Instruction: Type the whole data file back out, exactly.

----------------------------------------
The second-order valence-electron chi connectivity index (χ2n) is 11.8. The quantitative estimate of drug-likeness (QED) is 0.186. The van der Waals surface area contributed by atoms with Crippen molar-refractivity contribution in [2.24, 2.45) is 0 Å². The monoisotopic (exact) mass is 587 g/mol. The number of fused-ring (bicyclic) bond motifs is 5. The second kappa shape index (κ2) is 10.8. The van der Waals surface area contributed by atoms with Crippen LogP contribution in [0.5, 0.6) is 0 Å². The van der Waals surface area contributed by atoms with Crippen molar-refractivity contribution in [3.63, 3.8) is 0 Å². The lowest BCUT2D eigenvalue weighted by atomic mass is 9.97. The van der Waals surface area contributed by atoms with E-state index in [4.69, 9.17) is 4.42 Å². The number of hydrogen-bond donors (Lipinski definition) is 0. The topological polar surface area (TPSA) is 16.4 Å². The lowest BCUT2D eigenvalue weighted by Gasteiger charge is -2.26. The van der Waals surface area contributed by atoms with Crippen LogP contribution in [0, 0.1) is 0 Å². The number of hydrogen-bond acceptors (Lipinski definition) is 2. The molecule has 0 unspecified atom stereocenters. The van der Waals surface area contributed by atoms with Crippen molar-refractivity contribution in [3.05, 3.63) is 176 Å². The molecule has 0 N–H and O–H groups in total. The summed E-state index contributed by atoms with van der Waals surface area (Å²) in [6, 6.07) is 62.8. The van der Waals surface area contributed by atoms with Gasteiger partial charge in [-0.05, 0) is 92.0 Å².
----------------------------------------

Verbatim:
The second-order valence-electron chi connectivity index (χ2n) is 11.8. The quantitative estimate of drug-likeness (QED) is 0.186. The van der Waals surface area contributed by atoms with Crippen molar-refractivity contribution in [2.24, 2.45) is 0 Å². The monoisotopic (exact) mass is 587 g/mol. The number of fused-ring (bicyclic) bond motifs is 5. The second kappa shape index (κ2) is 10.8. The van der Waals surface area contributed by atoms with Crippen LogP contribution in [0.5, 0.6) is 0 Å². The van der Waals surface area contributed by atoms with Crippen molar-refractivity contribution in [3.63, 3.8) is 0 Å². The lowest BCUT2D eigenvalue weighted by atomic mass is 9.97. The van der Waals surface area contributed by atoms with E-state index in [4.69, 9.17) is 4.42 Å². The number of hydrogen-bond donors (Lipinski definition) is 0. The topological polar surface area (TPSA) is 16.4 Å². The lowest BCUT2D eigenvalue weighted by Gasteiger charge is -2.26. The van der Waals surface area contributed by atoms with Crippen LogP contribution in [0, 0.1) is 0 Å². The number of hydrogen-bond acceptors (Lipinski definition) is 2. The molecule has 0 unspecified atom stereocenters. The van der Waals surface area contributed by atoms with Crippen molar-refractivity contribution in [3.05, 3.63) is 176 Å². The molecule has 0 N–H and O–H groups in total. The summed E-state index contributed by atoms with van der Waals surface area (Å²) in [6, 6.07) is 62.8. The van der Waals surface area contributed by atoms with Gasteiger partial charge in [-0.05, 0) is 92.0 Å².